Robert Eckstein, an editor at O'Reilly, works mostly on Java books (notably Java Swing) and is also responsible for the XML Pocket Reference and Webmaster in a Nutshell, 2nd Edition. In his spare time he has been known to provide online coverage for popular conferences. He also writes articles for JavaWorld magazine. Robert holds bachelor's degrees in computer science and communications from Trinity University. In the past, he has worked for the USAA insurance company and more recently spent four years with Motorola's cellular software division. He is the co-author of Using Samba.

David Wood is Technical Director of Plugged In Software in Brisbane, Australia, where he works with a wonderful team producing Java custom software. In his eclectic career he has been a ship's navigator, deep sea salvage engineer, and aerospace project manager for the U.S. Navy, and consulted to Lawrence Livermore National Laboratory and Netscape. David enjoys hiking and sailing with his very patient wife and teaching his son Perl before he goes to kindergarten. David holds degrees in mechanical, electrical, aeronautical, and astronautical engineering from the U.S. Naval Postgraduate School and the Virginia Military Institute.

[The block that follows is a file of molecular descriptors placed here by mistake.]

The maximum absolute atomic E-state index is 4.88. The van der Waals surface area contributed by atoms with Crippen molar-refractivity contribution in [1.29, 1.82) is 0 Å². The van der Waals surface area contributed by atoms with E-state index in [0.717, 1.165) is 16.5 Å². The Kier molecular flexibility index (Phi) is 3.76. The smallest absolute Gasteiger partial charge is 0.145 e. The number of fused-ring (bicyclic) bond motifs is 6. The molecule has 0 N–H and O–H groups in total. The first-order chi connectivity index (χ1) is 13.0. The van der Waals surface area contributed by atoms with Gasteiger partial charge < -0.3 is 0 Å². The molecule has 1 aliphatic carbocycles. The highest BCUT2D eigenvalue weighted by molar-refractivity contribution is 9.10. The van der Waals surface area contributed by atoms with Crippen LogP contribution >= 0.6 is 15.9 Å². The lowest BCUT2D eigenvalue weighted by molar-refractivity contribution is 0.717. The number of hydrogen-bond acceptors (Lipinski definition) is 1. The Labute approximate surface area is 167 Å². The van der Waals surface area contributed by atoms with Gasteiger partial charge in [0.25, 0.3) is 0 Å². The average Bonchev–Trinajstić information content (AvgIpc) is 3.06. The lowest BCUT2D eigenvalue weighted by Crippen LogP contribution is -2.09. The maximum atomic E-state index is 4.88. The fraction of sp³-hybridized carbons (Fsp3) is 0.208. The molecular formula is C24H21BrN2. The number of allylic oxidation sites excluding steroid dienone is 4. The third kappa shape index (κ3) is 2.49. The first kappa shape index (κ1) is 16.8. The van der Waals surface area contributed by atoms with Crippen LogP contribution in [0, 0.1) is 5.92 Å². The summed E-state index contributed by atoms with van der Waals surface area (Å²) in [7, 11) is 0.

a senior software engineer at Berbee, with over ten years professional experience as a systems developer. He started designing with objects well before work environments made it convenient, and has a passion for building high-quality Java tools and frameworks to simplify the tasks of other developers.

has been working with Java since its early days and teaches the language at venues ranging from Sun Microsystems to public high school. He has a BA from Oberlin College and an M.S. from the University of Wisconsin-Madison.


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Product Details

  • Paperback: 1280 pages
  • Publisher: O'Reilly Media; 2nd edition (November 1, 2002)
  • Language: English
  • ISBN-10: 0596004087
  • ISBN-13: 978-0596004088
  • Product Dimensions: 7 x 2 x 9.2 inches
  • Shipping Weight: 3.6 pounds (View shipping rates and policies)
  • Average Customer Review: 3.5 out of 5 stars  See all reviews (81 customer reviews)
  • Amazon Best Sellers Rank: #894,858 in Books (See Top 100 in Books)

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Customer Reviews

Top Customer Reviews

Format: Paperback
Pavel Vorobiev and I are currently finishing up an 'advanced' Swing book consisting mainly of examples ("Swing", Manning publications). We have referenced the Swing source code nonstop. Apart from this, we feel that Java Swing is the best Swing reference money can buy. This book is not an API docs dump. It is a high quality reference book for GUI developers who are prepared to do their job professionaly, not blindly. If you are looking for a hand-holding tutorial this book is not for you (for this I would suggest Up to Speed With Swing).